Also note that Gladwell’s added sentence is a poor description of (hedge fund manager) John Paulson’s behavior: “But if he was genuinely going to make a trade of the lifetime, he needed more. Like a cocksure Las Vegas card-counter, he was eager to split his winning blackjack hand, again and again.” [Greg Zuckerman, The Greatest Trade Ever, p. 177 in free pre-publication version.] And his short position got to the point where it simply count not be hedged. “Now that the ABX had tumbled from 100 to 60, (ABX is an index of mortgage derivatives. Steve) Paulson had a lot more to lose–the index easily could snap back to 100. If the mortgage investments recovered in price, Paulson would be known as the investor who let the trade of the year slip through his fingers.” His colleague Paolo Pellegrini tried to get Paulson to lock in more of his winnings, but he refused [p. 198]. And how can a real entrepreneur–Page and Brin, Gates and Allen, etc.–possibly hedge his position? When you have years of your life’s work tied up in one project, it can’t be hedged. You only have one life.

This appears to be the same kind of trading risk faced by a cubicle drone considering shifting to off-the-grid, shotgun toting, deer hunting, oxen- following sustainability. The leap of faith itself is extraordinarily risky. It cuts 180 degrees against default 'USA Jetsons Future Narrative' of flying cars and unlimited convenience @ very low prices. It does so as advertising keeps insisting that the flying cars are right around the corner. The sustainability process itself discounts measuring the risks associated with it; the measuring process is part of Jetsons' lexicon. The process - as Gladwell suggests - rewards caution and trend- following rather than risk- taking, eventually, no changes take place because there is no way to manage associated risks. Like Paulson's ABX shorting, there is too much to invest, we each only have one life.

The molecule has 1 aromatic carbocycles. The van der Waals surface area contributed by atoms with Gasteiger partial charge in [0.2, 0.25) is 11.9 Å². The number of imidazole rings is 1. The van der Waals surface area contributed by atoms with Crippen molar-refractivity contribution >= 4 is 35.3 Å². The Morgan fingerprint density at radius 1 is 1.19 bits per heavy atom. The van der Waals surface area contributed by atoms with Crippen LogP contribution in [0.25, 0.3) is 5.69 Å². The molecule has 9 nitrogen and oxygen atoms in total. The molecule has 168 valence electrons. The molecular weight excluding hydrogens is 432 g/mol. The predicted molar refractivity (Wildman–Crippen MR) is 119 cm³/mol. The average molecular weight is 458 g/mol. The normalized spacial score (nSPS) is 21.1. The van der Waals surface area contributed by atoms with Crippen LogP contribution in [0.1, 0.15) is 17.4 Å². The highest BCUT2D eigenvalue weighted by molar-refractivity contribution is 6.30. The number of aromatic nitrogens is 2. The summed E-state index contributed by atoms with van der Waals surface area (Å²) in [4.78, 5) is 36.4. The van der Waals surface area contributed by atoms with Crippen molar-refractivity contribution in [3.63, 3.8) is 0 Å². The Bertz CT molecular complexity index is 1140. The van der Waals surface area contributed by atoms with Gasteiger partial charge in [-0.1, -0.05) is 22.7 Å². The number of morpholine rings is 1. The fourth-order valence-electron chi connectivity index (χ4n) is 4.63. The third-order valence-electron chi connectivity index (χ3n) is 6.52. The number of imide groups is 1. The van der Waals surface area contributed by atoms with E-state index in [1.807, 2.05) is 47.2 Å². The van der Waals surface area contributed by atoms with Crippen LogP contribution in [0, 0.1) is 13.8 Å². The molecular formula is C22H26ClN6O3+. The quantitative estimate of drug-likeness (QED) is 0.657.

Here's Sharon Astyk:

I have managed to completely freak Zuska out, and for that, I can only offer both apologies and sympathy. It really sucketh deeply when people come bang up against the realities of depletion and climate change. And one of the things that so insidious about the painfulness of this encounter is that a lot of times, people who are ordinarily more critical in their responses, go to the worst possible scenarios with a kind of horrified fascination.

This is not totally unreasonable - not only is there tremendous social pressure to go to the apocalyptic (plenty of movies, lots of tv, fiction...) but the destruction of one's expectations about the future can be so devastating it is hard to see any kind of positive outcome. But the problem with this is twofold. First of all, it is hard to do anything but feel irrelevant and lost. And while all of us are entitled to a few nights of margaritas and ben and jerry's as we mourn the fall of our future, that's not a great long term strategy. The second is that I think we tend to go from one end of the spectrum to the other so fast that we miss the possibility that there is some space in the middle to rest upon.